Keira Knightly Colette Premiere in Toronto

Keira Knightley stars in this historical drama about the eponymous French novelist, whose provocative debut — falsely credited to her husband — becomes the toast of Paris, triggering yet another -yep you guessed it- battle for identity, equality, and self-determination at the dawn of the ‘feminist’ age.

 

Keira Knightly at the premiere of Colette at Tornoto Film Festival © Joe Alvarez

Keira Knightly © Joe Alvarez

Keira Knightly © Joe Alvarez

Sidonie-Gabrielle Colette, celebrated French writer and ‘gay icon’, was not your average early-20th-century woman. And Colette is not your average period drama. Like the subject herself, Wash Westmoreland’s film is energetic, fearless, and unapologetically feminist.

We meet Colette (Keira Knightley) as a teenage girl in the Burgundian countryside, infatuated with Willy (Dominic West), a charming but much older Parisian publisher. When she joins him in the city as his bride, Colette begins to turn heads. Ripe for adventure and unafraid of her desires, Colette challenges the social and gender conventions, and sexual taboos, of Belle Époque Paris. Willy is all in – at first. He even encourages Colette to write as one of his “factory” authors – or ghost writers, as we call them now – and the fruits of her labour, the Claudine books, quickly become a literary sensation. There’s only one problem: though Claudine is Colette, she also belongs to Willy. Whether they’re having sex, arguing about who they’re having sex with, or debating Colette’s writing, Knightley and West’s chemistry leaps off the screen, capturing the attraction and the scandal at the heart of a tumultuous relationship.

Last at the Festival with Still Alice, writing duo Westmoreland and the late Richard Glatzer, here working with writer Rebecca Lenkiewicz, capture Colette and her world with an intelligence, passion, and wit worthy of the writer herself. Though the film’s period details are exquisite, under Westmoreland’s elegant direction they are background to the woman at the centre of this story. Colette’s battle to have her voice heard in a patriarchal society is less relevant today than it was more than 100 years ago. She didn’t let them win; neither should we.

At the press conference, attended by Ikon London Magazine, director Wash Westmoreland, admitted that the film was written back in 2001 together with his late husband Richard. It took a long seventeen years to bring this project to life. Not least because of Keira Knightley’s other commitments – the filming was postponed by a year due to Keira’s small baby girl Edie who was just 1 year old when the cast got confirmed. Aged just two, Edie was an integral part of Keira’s life on set. Keira told Ikon Magazine: “I am so lucky to have such a wonderful husband who put his life on hold so that I can work. He travels with me and looks after Eddie while I am on set. And when he is not around, my mum will join me to look after my baby girl.” The actor added: “There is a saying: it takes a village to raise a child and it does but it also takes a village to keep woman at work. But if she should be at work and there are people to support her, then this will work.”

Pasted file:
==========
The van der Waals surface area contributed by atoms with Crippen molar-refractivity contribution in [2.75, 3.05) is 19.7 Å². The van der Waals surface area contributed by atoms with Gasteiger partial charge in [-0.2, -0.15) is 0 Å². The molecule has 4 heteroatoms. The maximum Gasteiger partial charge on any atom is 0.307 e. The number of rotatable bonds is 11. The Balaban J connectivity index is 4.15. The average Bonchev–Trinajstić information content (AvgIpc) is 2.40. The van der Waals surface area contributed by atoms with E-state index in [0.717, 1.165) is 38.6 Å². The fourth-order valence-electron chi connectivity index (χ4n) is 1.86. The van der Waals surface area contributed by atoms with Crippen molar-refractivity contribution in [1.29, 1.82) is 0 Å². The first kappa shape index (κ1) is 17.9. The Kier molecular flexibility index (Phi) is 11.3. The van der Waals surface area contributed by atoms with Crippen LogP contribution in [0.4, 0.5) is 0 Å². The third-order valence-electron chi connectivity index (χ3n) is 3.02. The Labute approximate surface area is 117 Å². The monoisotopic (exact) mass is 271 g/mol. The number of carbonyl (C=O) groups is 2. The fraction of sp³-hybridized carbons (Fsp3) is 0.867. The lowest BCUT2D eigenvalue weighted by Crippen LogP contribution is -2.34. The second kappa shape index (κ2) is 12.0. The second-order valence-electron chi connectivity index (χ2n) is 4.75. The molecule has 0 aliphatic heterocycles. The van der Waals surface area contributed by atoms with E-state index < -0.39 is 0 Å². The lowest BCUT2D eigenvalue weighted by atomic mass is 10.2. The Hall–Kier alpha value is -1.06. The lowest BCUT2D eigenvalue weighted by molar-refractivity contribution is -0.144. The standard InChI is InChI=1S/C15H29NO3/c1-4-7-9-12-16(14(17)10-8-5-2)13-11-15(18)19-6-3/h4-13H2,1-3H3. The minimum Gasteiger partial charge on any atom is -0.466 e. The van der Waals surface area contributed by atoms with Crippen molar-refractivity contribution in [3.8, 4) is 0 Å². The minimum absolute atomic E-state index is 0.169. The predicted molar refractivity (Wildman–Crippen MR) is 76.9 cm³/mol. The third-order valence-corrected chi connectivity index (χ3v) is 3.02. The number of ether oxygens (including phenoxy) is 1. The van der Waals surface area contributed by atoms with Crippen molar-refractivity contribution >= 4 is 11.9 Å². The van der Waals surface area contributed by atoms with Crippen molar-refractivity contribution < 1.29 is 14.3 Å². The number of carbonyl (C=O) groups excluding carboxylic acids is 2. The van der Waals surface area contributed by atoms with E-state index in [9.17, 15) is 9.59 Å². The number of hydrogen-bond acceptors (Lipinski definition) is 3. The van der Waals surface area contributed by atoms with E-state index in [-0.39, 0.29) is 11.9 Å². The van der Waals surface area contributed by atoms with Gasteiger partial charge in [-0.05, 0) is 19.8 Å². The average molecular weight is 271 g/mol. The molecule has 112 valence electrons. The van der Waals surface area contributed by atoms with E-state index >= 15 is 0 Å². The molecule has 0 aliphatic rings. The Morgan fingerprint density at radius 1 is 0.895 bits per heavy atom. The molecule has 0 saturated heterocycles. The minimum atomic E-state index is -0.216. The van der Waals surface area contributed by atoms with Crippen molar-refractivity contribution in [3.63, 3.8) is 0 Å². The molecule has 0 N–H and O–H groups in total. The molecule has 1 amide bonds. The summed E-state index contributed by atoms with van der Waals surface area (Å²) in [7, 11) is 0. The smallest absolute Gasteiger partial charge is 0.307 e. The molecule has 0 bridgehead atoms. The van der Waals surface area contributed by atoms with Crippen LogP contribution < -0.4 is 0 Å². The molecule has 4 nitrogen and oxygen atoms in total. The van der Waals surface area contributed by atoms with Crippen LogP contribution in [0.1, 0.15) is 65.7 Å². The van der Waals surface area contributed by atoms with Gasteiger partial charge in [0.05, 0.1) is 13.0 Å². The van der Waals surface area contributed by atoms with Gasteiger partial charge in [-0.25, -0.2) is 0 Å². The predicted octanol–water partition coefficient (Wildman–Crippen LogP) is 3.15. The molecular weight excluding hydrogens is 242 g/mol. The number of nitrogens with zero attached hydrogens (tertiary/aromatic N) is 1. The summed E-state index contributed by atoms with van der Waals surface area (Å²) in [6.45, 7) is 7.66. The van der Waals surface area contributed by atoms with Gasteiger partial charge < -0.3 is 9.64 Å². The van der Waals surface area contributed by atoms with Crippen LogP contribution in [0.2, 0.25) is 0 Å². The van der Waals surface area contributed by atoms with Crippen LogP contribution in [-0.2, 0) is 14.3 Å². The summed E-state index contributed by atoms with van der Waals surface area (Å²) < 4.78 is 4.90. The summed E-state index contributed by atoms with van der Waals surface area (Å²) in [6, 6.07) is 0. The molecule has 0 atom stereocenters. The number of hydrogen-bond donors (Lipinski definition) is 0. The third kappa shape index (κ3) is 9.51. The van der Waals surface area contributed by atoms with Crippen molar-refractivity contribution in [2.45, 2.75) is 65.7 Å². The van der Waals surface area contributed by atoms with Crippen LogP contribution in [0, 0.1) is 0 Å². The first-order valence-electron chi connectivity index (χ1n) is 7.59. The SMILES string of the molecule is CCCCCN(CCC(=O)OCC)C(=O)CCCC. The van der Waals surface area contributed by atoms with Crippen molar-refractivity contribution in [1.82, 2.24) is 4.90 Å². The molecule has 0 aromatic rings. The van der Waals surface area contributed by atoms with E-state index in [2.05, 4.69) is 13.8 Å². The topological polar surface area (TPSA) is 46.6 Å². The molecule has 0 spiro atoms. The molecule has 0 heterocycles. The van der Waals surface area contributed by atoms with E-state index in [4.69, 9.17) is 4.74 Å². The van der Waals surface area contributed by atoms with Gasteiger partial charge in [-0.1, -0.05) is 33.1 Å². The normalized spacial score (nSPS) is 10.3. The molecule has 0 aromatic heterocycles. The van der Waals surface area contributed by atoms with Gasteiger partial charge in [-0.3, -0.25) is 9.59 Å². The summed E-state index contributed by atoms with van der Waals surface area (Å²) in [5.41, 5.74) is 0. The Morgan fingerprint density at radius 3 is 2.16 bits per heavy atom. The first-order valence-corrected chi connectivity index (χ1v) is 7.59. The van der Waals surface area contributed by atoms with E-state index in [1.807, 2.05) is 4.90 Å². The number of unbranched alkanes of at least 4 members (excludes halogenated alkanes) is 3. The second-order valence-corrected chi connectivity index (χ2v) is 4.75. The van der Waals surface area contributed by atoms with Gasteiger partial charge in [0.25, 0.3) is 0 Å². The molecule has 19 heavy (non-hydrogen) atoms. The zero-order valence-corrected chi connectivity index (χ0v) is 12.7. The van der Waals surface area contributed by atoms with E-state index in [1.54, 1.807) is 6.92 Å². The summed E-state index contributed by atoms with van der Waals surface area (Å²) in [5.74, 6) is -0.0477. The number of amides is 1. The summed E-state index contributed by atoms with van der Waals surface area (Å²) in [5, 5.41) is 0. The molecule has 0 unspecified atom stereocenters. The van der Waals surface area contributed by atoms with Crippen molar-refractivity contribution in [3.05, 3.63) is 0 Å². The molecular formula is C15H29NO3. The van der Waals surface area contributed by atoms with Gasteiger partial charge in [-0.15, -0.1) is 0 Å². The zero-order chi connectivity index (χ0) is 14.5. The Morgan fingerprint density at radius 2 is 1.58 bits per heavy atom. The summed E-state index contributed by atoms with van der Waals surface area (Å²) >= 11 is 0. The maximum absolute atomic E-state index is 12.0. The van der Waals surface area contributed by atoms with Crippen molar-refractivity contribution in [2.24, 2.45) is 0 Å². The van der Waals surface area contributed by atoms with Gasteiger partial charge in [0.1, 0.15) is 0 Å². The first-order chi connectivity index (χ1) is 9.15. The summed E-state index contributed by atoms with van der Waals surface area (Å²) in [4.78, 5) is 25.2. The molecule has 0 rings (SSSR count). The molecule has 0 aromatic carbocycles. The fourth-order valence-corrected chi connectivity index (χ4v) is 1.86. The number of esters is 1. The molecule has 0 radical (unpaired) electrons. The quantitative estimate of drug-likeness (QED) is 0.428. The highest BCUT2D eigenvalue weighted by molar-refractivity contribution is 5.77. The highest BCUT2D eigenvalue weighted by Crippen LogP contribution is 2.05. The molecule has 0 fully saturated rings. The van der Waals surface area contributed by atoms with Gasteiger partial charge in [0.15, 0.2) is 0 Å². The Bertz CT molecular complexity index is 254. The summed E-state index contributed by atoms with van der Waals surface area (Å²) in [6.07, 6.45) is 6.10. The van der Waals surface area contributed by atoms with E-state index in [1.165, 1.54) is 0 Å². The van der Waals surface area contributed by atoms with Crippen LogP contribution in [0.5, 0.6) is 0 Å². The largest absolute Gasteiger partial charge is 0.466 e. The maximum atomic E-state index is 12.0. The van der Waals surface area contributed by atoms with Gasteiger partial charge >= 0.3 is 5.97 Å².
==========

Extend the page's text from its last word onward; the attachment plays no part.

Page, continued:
Ikon London Magazine spoke to the cast at the premiere of Colette at the Princes Wales Theatre. Denise Gough, who plays Colette’s lesbian partner – after separation with Willy – explained: ” I am playing Mathilde de Morny, a French noble woman. She was one of the first women to present herself as a man. She was wearing trousers when women were not allowed to wear trousers. She was also in 7-years relationship with Colette. She was the very person who encouraged Colette to take the ownership of her work and step in her power.”

Speaking of what made Missy special for Colette, the Irish actress commented: “Willy is like a very definition of toxic masculinity. What we have in Missy is the opposite masculinity. Very progressive, very empowering. And if I had a choice between a toxic man and a progressive one, I would choose the progressive one for sure.”

The London premiere of the film will take place at the London Film Festival. Admittedly, it will be the first time Keira Knightley’s mother -who is a big fan of Colette’s novels – will see the film. As to the director, Wash Westmoreland, his father “will be delighted to attend the London premiere.”The film-maker continued, “my father taught me a lot about film-making and it was with him that I started making my first home movies at the age of nine. So it will mean a world for him. He will travel especially from Liverpool for that.”